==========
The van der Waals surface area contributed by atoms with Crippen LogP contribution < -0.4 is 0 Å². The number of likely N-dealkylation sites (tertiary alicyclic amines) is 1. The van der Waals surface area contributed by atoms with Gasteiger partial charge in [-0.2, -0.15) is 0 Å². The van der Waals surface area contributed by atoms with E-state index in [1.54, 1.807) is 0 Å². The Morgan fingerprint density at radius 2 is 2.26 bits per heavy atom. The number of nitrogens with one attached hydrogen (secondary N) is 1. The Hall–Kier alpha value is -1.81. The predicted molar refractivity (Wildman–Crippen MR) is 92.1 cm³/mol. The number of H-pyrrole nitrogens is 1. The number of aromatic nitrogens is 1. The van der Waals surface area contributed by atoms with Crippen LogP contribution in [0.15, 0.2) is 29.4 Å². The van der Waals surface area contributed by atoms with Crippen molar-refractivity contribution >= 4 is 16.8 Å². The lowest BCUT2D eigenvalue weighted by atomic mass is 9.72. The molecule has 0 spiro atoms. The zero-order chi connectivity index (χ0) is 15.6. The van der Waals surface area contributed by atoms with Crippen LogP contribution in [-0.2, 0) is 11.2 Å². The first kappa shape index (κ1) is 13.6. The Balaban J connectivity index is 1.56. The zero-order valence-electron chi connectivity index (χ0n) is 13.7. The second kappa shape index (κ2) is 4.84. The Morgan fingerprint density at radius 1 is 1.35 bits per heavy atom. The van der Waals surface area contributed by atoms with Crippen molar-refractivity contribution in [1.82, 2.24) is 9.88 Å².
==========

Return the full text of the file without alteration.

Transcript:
The van der Waals surface area contributed by atoms with Crippen LogP contribution < -0.4 is 0 Å². The number of likely N-dealkylation sites (tertiary alicyclic amines) is 1. The van der Waals surface area contributed by atoms with Gasteiger partial charge in [-0.2, -0.15) is 0 Å². The van der Waals surface area contributed by atoms with E-state index in [1.54, 1.807) is 0 Å². The Morgan fingerprint density at radius 2 is 2.26 bits per heavy atom. The number of nitrogens with one attached hydrogen (secondary N) is 1. The Hall–Kier alpha value is -1.81. The predicted molar refractivity (Wildman–Crippen MR) is 92.1 cm³/mol. The number of H-pyrrole nitrogens is 1. The number of aromatic nitrogens is 1. The van der Waals surface area contributed by atoms with Crippen LogP contribution in [0.15, 0.2) is 29.4 Å². The van der Waals surface area contributed by atoms with Crippen molar-refractivity contribution >= 4 is 16.8 Å². The lowest BCUT2D eigenvalue weighted by atomic mass is 9.72. The molecule has 0 spiro atoms. The zero-order chi connectivity index (χ0) is 15.6. The van der Waals surface area contributed by atoms with Crippen LogP contribution in [-0.2, 0) is 11.2 Å². The first kappa shape index (κ1) is 13.6. The Balaban J connectivity index is 1.56. The zero-order valence-electron chi connectivity index (χ0n) is 13.7. The second kappa shape index (κ2) is 4.84. The Morgan fingerprint density at radius 1 is 1.35 bits per heavy atom. The van der Waals surface area contributed by atoms with Crippen molar-refractivity contribution in [1.82, 2.24) is 9.88 Å².